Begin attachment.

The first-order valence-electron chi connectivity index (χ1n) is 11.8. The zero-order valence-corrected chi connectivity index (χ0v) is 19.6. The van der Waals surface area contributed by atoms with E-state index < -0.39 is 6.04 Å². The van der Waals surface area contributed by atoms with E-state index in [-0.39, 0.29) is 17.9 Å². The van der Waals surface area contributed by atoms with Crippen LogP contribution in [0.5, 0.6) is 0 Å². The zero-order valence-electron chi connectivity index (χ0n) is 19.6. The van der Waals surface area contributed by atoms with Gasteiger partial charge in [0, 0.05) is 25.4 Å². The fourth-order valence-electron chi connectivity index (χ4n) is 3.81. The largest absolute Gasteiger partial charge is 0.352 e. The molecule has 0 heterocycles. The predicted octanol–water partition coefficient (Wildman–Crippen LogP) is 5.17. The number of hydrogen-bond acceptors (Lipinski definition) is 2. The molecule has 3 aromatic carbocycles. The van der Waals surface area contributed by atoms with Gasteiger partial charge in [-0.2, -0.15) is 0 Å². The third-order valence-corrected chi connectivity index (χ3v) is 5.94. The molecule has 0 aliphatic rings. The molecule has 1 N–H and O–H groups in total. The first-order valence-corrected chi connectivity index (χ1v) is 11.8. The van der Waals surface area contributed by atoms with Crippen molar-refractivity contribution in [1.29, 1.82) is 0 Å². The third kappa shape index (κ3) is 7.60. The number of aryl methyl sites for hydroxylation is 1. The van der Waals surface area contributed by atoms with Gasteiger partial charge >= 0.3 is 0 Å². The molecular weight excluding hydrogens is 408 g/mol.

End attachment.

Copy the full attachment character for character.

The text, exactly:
The first-order valence-electron chi connectivity index (χ1n) is 11.8. The zero-order valence-corrected chi connectivity index (χ0v) is 19.6. The van der Waals surface area contributed by atoms with E-state index < -0.39 is 6.04 Å². The van der Waals surface area contributed by atoms with E-state index in [-0.39, 0.29) is 17.9 Å². The van der Waals surface area contributed by atoms with Crippen LogP contribution in [0.5, 0.6) is 0 Å². The zero-order valence-electron chi connectivity index (χ0n) is 19.6. The van der Waals surface area contributed by atoms with Gasteiger partial charge in [0, 0.05) is 25.4 Å². The fourth-order valence-electron chi connectivity index (χ4n) is 3.81. The largest absolute Gasteiger partial charge is 0.352 e. The molecule has 0 heterocycles. The predicted octanol–water partition coefficient (Wildman–Crippen LogP) is 5.17. The number of hydrogen-bond acceptors (Lipinski definition) is 2. The molecule has 3 aromatic carbocycles. The van der Waals surface area contributed by atoms with Gasteiger partial charge in [-0.2, -0.15) is 0 Å². The third-order valence-corrected chi connectivity index (χ3v) is 5.94. The molecule has 0 aliphatic rings. The molecule has 1 N–H and O–H groups in total. The first-order valence-corrected chi connectivity index (χ1v) is 11.8. The van der Waals surface area contributed by atoms with Crippen molar-refractivity contribution in [1.29, 1.82) is 0 Å². The third kappa shape index (κ3) is 7.60. The number of aryl methyl sites for hydroxylation is 1. The van der Waals surface area contributed by atoms with Gasteiger partial charge >= 0.3 is 0 Å². The molecular weight excluding hydrogens is 408 g/mol.